What’s Actually Happening When You Have Heartburn?
Heartburn is a burning feeling in the chest that can last for a few minutes or several hours. It sometimes travels up into the neck and throat and can cause an acidic or sour taste. Heartburn itself is a symptom of acid reflux. It often worsens after eating or upon lying down after a meal.
Symptoms of acid reflux include:
- A burning feeling in the throat
- A hot or bitter taste in the back of the throat
- Pain behind the breastbone
- Chest pain when bending over
- Difficulty swallowing
What Causes Heartburn?
Swallowed food travels through a long tube, called the esophagus, which connects the mouth and stomach. The esophagus and stomach are connected by the lower esophageal sphincter (LES). The LES opens to let food pass into the stomach, then closes to keep contents inside. The stomach produces an acidic mixture that helps to digest food. The stomach is lined and designed to handle highly acidic contents but the esophagus is not.
Sometimes, the esophageal sphincter doesn’t close properly due to weakness or relaxation. When this happens, the acidic mixture from the stomach goes back into the esophagus. That’s called acid reflux and it is often accompanied by the burning sensation known as heartburn.
There are several conditions that can cause acid reflux and heartburn, including:
- Gastroesophageal reflux disease (GERD)
- Hiatal hernia: when the stomach bulges up into the chest through an opening in the diaphragm
- Medications such as non-steroidal anti-inflammatory drugs (NSAIDs)
- Being overweight
Certain foods can trigger heartburn symptoms for some people, including:
- Tomatoes or tomato-based products
- Citrus fruits or juices
- High-fat foods
- Spicy foods
- Caffeinated beverages
- Carbonated beverages
Lifestyle factors can trigger symptoms for some people, including:
- Having high-stress levels
- Eating large meals
- Eating too close to bedtime
- Wearing tight clothes or belts
Can Heartburn Be Prevented?
This can often be prevented or managed with diet and lifestyle changes. Cutting back on portion size and eating at least three to four hours before lying down can help reduce the chance of symptoms.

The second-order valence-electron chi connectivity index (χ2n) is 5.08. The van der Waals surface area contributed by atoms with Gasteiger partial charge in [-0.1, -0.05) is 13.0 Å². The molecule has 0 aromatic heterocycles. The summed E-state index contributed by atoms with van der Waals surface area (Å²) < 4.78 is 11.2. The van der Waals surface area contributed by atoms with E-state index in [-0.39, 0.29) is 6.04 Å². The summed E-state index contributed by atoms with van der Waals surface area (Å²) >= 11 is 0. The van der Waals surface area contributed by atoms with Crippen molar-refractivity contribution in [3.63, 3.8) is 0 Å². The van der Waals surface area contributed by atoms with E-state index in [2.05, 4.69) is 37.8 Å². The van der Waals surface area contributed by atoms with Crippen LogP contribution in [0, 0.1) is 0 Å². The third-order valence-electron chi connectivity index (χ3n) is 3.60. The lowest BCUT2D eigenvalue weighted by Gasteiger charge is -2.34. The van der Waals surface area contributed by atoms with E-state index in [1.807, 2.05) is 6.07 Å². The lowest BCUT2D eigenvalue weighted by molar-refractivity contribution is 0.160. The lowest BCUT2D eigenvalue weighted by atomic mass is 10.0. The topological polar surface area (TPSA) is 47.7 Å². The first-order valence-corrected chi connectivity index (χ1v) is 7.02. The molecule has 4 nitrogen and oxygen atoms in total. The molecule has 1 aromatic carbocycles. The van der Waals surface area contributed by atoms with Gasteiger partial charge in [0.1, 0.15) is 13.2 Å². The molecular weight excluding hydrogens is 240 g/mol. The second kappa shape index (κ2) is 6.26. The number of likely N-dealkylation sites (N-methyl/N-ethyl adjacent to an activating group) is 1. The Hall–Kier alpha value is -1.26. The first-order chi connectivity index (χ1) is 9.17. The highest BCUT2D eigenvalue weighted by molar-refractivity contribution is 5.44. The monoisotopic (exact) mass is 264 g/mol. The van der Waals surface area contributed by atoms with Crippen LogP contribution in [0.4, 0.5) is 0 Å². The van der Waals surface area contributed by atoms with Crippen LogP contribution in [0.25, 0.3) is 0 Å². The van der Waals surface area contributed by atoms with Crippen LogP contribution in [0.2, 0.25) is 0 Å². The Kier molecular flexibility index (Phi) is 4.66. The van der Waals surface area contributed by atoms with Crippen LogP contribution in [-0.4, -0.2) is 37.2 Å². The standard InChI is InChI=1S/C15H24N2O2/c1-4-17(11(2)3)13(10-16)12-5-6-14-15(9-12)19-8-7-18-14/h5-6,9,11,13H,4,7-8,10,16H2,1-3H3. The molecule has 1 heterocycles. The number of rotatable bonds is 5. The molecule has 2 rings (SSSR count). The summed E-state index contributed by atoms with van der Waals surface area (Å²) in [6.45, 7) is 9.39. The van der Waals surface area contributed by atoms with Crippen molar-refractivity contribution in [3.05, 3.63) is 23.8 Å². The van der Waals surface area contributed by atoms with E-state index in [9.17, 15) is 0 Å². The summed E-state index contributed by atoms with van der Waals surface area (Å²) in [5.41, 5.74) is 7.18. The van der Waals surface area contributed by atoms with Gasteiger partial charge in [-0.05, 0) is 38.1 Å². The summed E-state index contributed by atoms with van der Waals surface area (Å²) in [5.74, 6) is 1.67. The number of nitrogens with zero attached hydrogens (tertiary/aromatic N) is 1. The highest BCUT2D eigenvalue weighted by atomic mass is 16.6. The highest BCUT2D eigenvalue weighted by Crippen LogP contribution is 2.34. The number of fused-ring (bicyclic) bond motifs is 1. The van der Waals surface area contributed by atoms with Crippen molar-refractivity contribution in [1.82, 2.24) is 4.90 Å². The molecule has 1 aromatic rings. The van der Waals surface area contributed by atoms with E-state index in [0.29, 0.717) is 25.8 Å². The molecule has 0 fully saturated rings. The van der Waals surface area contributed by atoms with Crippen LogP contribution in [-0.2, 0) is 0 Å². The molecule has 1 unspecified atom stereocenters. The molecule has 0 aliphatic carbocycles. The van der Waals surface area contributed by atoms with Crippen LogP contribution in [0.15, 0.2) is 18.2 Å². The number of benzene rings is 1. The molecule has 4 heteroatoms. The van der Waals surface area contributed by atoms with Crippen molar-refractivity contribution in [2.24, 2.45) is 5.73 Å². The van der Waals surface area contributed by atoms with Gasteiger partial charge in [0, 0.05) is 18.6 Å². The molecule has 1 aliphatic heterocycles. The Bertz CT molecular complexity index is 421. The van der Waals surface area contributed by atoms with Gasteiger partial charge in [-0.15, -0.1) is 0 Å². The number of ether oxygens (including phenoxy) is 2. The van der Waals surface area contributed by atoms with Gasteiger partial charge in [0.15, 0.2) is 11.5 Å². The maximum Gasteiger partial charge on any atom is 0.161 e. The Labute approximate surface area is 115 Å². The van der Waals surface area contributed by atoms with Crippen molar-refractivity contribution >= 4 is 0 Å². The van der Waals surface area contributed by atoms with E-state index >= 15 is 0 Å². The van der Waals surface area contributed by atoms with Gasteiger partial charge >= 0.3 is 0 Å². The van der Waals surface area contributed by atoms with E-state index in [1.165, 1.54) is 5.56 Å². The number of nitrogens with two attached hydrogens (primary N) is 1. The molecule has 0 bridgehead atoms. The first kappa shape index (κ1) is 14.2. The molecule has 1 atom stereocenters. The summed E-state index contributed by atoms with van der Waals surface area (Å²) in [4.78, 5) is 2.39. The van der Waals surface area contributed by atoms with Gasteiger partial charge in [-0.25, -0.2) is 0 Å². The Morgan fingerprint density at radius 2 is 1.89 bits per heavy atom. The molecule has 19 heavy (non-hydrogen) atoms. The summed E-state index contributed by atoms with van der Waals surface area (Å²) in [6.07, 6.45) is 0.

Other ways to manage or reduce symptoms are:
- Eating slowly
- Eating four or five small meals instead of three larger ones
- Not lying down or going to bed with a full stomach
- Wearing loose-fitting clothes
- Becoming aware of and avoiding foods that trigger symptoms
- Maintaining a healthy weight
- Not smoking
- Raising the head of the bed to sleep
- Waiting at least two hours after eating to exercise or engage in strenuous activity
When Is It Time To Call the Doctor?
Although occasional heartburn is common, frequent occurrences may lead to more serious health problems.
Chronic heartburn has been linked to conditions such as:
- Inflammation and narrowing of the esophagus
- Chronic cough
- Respiratory problems
- Barrett’s esophagus, which is a precursor to esophageal cancer
It is important to contact the doctor if:
- Heartburn occurs more than twice weekly
- Over-the-counter medications don’t help
- Wheezing or hoarseness occurs
- It becomes difficult to swallow
- Unexpected weight loss occurs
- It becomes difficult to participate in daily activities
- Heartburn does not go away
If you’re experiencing chronic heartburn, testing to help identify the cause of symptoms is important. Typically, an upper endoscopy (EGD) is done to evaluate the esophagus and stomach. This can help get an accurate diagnosis and better treatment.
Don’t continue living with uncomfortable heartburn – schedule an appointment today!